als; and again at Point Pleasant, where they were repulsed with loss on the 30th of March. They finally returned to the charge at the end of April, while one detachment tried in vain, on the 28th, to force the defile of Greenland Gap in the Alleghanies. Jones, passing through Beverly and Philippi at the head of a large brigade of cavalry, levied contributions upon the whole flat country and forced his way as far as Morgantown. The latter returned into the mountains by way of Fairmont on the 2d, after having captured a Federal detachment which had sought to dispute with him the passage of the Monongahela, and completely destroyed the magnificent railroad-bridge across that river. At the South-east, General W. H. F. Lee had made an unsuccessful attack, on the 10th of February, upon Gloucester Point on York River, and a few days later, on the 25th, he cannonaded the Federal ships in the Rappahannock, while his cousin, crossing that river some distance below Falmouth, surprised a Feder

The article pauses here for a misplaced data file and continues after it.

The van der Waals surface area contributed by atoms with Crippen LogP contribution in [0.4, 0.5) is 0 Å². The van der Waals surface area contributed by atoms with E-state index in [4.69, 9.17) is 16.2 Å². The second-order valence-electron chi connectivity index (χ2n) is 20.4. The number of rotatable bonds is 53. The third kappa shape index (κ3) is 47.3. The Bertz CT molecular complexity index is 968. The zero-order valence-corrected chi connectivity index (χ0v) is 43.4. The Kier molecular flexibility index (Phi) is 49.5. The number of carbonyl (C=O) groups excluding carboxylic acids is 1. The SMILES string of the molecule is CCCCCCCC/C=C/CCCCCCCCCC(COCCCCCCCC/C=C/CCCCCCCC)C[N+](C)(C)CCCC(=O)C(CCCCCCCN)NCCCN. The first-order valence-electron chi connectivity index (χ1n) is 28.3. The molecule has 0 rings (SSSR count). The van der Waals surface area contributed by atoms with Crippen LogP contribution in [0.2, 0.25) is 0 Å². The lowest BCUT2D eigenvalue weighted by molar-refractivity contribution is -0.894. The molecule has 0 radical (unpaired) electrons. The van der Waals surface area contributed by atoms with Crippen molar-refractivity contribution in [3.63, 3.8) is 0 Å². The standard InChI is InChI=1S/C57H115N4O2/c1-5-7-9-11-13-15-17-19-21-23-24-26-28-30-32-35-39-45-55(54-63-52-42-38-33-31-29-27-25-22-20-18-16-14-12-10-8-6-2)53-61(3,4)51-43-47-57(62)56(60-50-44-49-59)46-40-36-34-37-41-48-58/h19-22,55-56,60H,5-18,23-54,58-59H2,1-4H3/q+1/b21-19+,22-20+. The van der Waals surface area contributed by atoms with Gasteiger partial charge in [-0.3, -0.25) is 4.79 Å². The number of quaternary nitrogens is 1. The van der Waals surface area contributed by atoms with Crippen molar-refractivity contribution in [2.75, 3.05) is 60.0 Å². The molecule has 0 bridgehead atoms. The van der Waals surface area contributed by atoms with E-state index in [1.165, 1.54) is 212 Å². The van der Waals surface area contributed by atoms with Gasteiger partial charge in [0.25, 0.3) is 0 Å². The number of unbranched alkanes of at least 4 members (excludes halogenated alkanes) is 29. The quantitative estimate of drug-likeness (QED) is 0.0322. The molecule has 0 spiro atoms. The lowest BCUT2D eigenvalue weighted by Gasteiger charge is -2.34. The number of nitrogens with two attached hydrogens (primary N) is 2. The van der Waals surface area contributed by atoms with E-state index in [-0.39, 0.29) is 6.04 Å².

served under him in the regular cavalry. All preparations were therefore made for beginning the battle at daybreak on the 3d. Anderson and McLaws were to participate in it. Stuart was ordered to bear to the right in order to assist them. The closto rely rather on the remembrance of the 13th of December than upon the number of their defenders. On the morning of the 3d, at the precise hour when Stuart was renewing the fight against Hooker's right wing, thirteen or fourteen miles distant, Ea Hooker, who had lost almost twelve thousand men, found himself confined within the lines occupied on the afternoon of the 3d, with about seventyfive thousand men. Protected by breastworks and strong abatis, he hoped that Lee would come to attack hiits safety. Two other detachments, under Captains Drummond and Merritt, also joined Buford's reserve on the evening of the 3d, after having destroyed some of the bridges of the Virginia Central Railroad. General Gregg followed this same road with tw